An international group led by Dr. Banafshe Larijani, an Ikerbasque researcher attached to the Biofisika Institute (UPV / EHU, CSIC), has developed a new diagnostic method that makes it possible to accurately predict which cancer patients will respond positively to immunotherapy. This method will allow oncologists to tailor treatment to each patient and avoid unsuccessful therapies.
Immunotherapy is a type of cancer treatment that helps the patient's immune system fight it and has a profoundly positive impact in cancer treatments, although it does not work in all cases: it is very successful in some patients, while in others it has little or no effect. Given the risks inherent in these procedures, a growing need has been established to define which patients are most likely to benefit, avoiding unnecessary exposure to those who will not.
In the group led by Dr. Larijan, who is also Director of the Center for Therapeutic Innovation (CTI) at the University of Bath (United Kingdom), colleagues from other centers in the Basque Country (Biocruces, PIE, BCAM), Europeans and the company FASTBASE Solutions Ltd. have collaborated. The new forecasting tool has been developed using an advanced microscopy platform that identifies the interactions of immune cells with tumor cells and also reports on the activation state of immune checkpoints that dampens the antitumor response.
In a healthy person, the so-called points Immune control systems tightly regulate the body's immune response, acting as a switch to prevent go autoimmune and inflammatory diseases. Dr. Larijan's team has analyzed an immune checkpoint that consists of two proteins: PD-1 (present in immune cells called T lymphocytes) and PD-L1 (present in other types of immune cells and on the surface of many types different tumors).
Generally, when PD-1 on the surface of T lymphocytes couples with PD-L1 on the surface of other immune cells, it effectively shuts down the immune function of the T cell. that's what tumor cells do: by expressing PD-L1 on their surface, they activate PD-1 in the T lymphocyte, thereby deactivating its antitumor function and allowing tumor survival and growth. Inhibitors used in immunotherapy work by disrupting the interaction between PD-L1 in the tumor and PD-1 in the T cell, thus restoring the antitumor activity of the patient. This new tool determines the extent of the PD-1 / PD-L1 interaction in a tumor biopsy, predicting whether checkpoint inhibitor therapy is likely to have significant clinical benefit.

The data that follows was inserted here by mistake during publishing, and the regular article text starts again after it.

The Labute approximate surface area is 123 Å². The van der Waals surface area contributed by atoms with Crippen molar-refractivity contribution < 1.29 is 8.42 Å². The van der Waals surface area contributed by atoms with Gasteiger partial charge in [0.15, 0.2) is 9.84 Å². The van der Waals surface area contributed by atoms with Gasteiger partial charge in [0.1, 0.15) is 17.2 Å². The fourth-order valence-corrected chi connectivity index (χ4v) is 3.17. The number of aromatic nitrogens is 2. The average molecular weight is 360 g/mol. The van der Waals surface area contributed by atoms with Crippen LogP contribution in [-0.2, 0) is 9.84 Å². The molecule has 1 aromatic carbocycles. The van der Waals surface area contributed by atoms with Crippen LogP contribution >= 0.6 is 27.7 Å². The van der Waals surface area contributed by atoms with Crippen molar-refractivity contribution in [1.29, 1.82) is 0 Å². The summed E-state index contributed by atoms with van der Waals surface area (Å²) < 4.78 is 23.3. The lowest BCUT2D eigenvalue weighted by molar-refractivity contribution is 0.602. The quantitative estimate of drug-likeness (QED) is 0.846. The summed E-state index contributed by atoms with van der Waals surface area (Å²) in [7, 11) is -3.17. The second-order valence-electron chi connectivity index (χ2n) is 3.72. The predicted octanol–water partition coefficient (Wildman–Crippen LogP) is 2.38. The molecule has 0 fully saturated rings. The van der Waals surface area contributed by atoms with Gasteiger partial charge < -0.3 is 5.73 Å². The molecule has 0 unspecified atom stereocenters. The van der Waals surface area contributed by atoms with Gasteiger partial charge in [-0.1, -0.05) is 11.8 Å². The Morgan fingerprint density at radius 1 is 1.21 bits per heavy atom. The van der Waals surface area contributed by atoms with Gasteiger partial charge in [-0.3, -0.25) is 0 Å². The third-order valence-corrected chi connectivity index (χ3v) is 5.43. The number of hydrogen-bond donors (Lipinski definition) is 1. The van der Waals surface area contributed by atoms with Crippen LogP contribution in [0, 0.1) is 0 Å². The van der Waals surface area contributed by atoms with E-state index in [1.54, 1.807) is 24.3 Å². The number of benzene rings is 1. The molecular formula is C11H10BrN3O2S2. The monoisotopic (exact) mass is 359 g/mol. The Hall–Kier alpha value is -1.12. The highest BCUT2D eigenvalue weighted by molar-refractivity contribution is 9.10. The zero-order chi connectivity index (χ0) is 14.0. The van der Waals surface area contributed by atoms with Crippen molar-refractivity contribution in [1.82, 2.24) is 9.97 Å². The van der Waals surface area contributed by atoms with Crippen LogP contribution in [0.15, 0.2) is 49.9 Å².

“Currently, decisions about Whether to proceed with treatment with checkpoint inhibitors is based simply on whether PD-1 and PD-L1 are present in the biopsies, rather than their functional status. However, our work has shown that it is much more important to know that the two proteins actually interact, and therefore are likely to have a functional impact on tumor survival, 'says Professor Larijani.
19659003] Lissete Sánchez-Magraner, James Miles, Claire L. Baker, Christopher J. Applebee, Dae-Jin Lee, Somaia Elsheikh, Shaimaa Lashin, Katriona Withers, Andrew G. Watts, Richard Parry, Christine Edmead, Jose Ignacio Lopez, Raj Mehta, Antoine Italiano, Stephen G. Ward, Peter J. Parker and Banafshé Larijani (2020) High PD-1 / PD-L1 checkpoint interaction infers tumor selection and therapeutic sensitivity to anti-PD-1 / PD-L1 treatment Cancer Research doi: 10.1158 / 0008-5472.CAN-20-1117
Edition produced by César Tomé López from materials supplied by UPV / EHU Komunikazioa
The article How to predict the success of the treatment Cancer treatment with immunotherapy has been written in Scientific Culture Notebook .